Strikes: see Conflits sociaux

SUD:  Acronym for solidaire, unitaire et démocratique , used in the name of a number of militant left-wing unions, notably in the railways, in the state education system, and the post office. SUD unions were initially set up in the 1990s by militants who felt that the main unions,  the CGT and the CFDT, were going soft.

Suez : Name of a Franco-Belgian industrial conglomerate, which  merged with Gaz de France in 2007,  to form GDF-Suez and Suez-Environnement: GDF Suez is the world's thrid largest energy company.

Suisse normande:  nickname given to an area in the south of the departments of the Calvados and the Orne in Normandy, on account of its hilly terrain, unusual for this part of France. Though the hills are graced by a few crags, they only reach a maximum elevation of  345 metres and are can in no way be described as alpine.

Suisse romande : The area of western Switzerland which is French-speaking; this is made up of the cantons of Geneva, Vaud, Neuchâtel, Jura, Valais, and a part of the canton of Fribourg.

Surface area. The surface area of France is 550,000 km², making it the largest country in Western Europe, and about 20% of the total surface area of the European Union in 2002. Two thirds of the surface area of France is covered by plains, largely agricultural, the remaining third by several ranges of mountains, notably the Alps, the Pyrenees, the Massif Central, the Jura, the Ardennes, the Vosges and the Morvan. 26% of the surface area of France is now covered by forest, the French forest being the third most extensive in Europe after Sweden and Finland. The proportion of France covered by forest (see Landes, Forests) has doubled in the past 200 years.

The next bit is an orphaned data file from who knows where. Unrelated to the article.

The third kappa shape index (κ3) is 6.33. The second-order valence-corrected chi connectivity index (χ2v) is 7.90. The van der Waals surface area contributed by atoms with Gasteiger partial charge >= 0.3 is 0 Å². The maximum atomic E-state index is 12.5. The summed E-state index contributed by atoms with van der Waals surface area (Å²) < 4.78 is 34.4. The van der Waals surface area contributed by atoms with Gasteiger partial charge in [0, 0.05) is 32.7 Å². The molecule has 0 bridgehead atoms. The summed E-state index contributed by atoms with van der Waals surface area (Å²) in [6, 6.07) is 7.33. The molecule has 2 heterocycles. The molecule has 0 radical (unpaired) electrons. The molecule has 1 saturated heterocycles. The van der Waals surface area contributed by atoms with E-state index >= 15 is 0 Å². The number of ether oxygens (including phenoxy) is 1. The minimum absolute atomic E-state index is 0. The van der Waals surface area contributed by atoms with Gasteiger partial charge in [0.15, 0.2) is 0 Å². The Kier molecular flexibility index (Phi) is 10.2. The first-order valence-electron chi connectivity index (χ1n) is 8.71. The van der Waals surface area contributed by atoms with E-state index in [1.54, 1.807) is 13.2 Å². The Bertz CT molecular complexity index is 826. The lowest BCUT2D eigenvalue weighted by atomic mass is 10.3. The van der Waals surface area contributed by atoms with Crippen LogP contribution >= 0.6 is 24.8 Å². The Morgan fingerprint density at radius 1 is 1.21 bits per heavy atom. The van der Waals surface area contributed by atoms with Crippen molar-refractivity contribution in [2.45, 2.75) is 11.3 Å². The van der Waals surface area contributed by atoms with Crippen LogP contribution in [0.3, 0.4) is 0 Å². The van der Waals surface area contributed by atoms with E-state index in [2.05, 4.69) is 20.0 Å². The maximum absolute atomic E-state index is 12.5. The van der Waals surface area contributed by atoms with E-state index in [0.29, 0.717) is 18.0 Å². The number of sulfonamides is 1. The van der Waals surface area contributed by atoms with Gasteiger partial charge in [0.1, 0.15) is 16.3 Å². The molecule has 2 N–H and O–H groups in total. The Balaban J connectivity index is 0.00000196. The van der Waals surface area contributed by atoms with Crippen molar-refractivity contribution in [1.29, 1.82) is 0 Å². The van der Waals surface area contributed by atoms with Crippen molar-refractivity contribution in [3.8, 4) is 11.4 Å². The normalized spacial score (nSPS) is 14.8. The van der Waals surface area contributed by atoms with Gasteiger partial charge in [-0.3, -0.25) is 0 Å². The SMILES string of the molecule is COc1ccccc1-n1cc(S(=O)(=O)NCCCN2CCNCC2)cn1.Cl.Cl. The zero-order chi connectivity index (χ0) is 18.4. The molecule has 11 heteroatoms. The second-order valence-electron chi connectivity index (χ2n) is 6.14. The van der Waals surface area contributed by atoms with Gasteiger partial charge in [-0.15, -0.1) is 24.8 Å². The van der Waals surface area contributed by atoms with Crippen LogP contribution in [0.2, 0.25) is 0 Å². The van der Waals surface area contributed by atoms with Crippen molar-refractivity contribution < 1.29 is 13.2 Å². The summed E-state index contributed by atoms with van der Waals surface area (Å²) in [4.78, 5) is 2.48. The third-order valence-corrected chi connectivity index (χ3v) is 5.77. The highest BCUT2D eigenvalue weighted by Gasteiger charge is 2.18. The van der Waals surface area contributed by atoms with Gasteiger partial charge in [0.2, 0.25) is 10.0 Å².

Syndicat: the French term for a trade union, or labor union. In France, trade unions are generally large organisations that spread across all sectors of labour, rather than sector-specific unions, and they are differentiated from each other by their political militancy and attachments. The three biggest unions are the CGT (formerly linked to the Communist party),  the CFDT, and F.O. (Force Ouvrière). Many sector-specific unions (such as the SGEN - CFDT - Syndicat Général de l'Education National) are federated within these larger organisations. French trade unions have a degree of political and social power in France which far exceeds their representativity. Trade union membership in France is low by international standards - around 10% of the workforce (which is lower even than in the USA); yet as virutually the only form of legally constituted employee organisations, unions benefit from the position of privileged "social partners" (partenaires sociaux) in a whole range of situations where decisions must be taken after discussion between employers and employees, or government and representatives of labour. See also paritarisme, SUD.

 Syndicat d'Initiative, S.O. -  The old term used to describe what is most often called an "Office de Tourisme", or Tourist Information Centre, in more recent terminology.